One of the hardest aspects of coming to grips with Intimate Partner Violence in the LGBT community is the fact of the existence of woman on woman violence. This even extends as far as to rape and these issues have been known for sometime. While most parents and schools try to give their daughters some preparation for dealing with a male perpetrator, little attention is paid to the situation of female same sex rape because it is so geared to existing intimate partner relationships. Jane Lowers article on rape within the lesbian community documents the problem.
Culturally, we have a very difficult time embracing the political incorrectness of the facts regarding woman generated domestic violence. We would much rather focus on the high profile missing wife case, because it feeds our view of the dominant, menacing male. For women who formed a lesbian identity based on egalitarian notions of finding greater equality among a female dominated community and fleeing the patriarchy and its perceived ingrained patterns of abuse to becoming a victim of intimate partner violence is a violation on many fronts. Alan Dershowitz has written very critically of the current societal blind eye towards women perpetrators who murder their husbands and the fact that women are equal opportunity murderers of their partners in opposite sex relationships.
Bringing this back to my struggling friends who are trying to process the issues surrounding their daughter's coming out and her relationship, I would encourage them to become informed of the issues of LGBT Intimate Partner Violence in a healthy and appropriate way. Healthy and appropriate would preclude the use of the existence of LGBT Intimate Partner Violence as a weapon or a reason not to make the choice of being partnered. Instead, I would suggest a careful, loving discussion about the concerns they have about the controlling behavior they have seen in their daughter's partner. And, instead of distancing themselves or cutting their daughter off, they actually need to seek ways to keep the channels of communication open and the door to their home and hearts open should their daughter need to return. And, while still welcoming the new partner as a part of their family.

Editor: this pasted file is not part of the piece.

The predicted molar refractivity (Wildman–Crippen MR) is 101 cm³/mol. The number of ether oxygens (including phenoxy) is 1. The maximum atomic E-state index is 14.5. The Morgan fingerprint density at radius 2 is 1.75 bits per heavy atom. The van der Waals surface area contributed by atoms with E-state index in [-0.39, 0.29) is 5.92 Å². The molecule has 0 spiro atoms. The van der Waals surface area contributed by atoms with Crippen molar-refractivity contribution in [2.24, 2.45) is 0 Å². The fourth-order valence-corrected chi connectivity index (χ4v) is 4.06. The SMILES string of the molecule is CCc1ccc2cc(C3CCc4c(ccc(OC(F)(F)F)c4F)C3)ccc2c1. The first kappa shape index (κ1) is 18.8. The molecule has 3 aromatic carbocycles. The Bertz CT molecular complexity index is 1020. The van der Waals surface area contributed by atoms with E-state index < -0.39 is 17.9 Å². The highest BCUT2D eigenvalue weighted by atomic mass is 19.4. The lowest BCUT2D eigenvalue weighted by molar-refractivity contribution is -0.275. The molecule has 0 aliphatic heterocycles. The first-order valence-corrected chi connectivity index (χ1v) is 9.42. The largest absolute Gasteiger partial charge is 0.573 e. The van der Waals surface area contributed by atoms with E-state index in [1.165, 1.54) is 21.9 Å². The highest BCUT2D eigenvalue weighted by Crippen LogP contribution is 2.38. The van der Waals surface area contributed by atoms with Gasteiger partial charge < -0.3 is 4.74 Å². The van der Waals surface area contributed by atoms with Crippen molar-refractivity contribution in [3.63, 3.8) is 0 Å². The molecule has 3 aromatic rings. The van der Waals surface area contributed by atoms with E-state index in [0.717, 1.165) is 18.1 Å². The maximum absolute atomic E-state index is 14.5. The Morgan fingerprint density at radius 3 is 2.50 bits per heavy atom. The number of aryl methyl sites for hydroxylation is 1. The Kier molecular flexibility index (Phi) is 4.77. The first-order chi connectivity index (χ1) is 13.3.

All of which is easier said than done in any in law relationship regardless of whether a child's relationship is LGBT or straight. Add in the internal conflicts created in all parties due to membership in the church and the scene is fully set for great familial and personal chaos in trying to work through the process. And, in this case where there are cognitive problems and the daughter is living with a disbility the concerns of the parents should not be diminished.
Friday, December 25, 2009
It wasn't easy to deal with a child's questioning and or coming out and many LDS families struggle mightily to find their own path when dealing with an LGBT child. I'm watching this unfold in another family at the moment, and, while I wish I could help, I'm not sure I can. If called upon for my thoughts, in addition to doing the best I can to let them know I understand what they are going through, and, that to a lesser degree I understand a little something about the experience of their LGBT child, perhaps I would pose a few questions to the parents and siblings in this family as follows: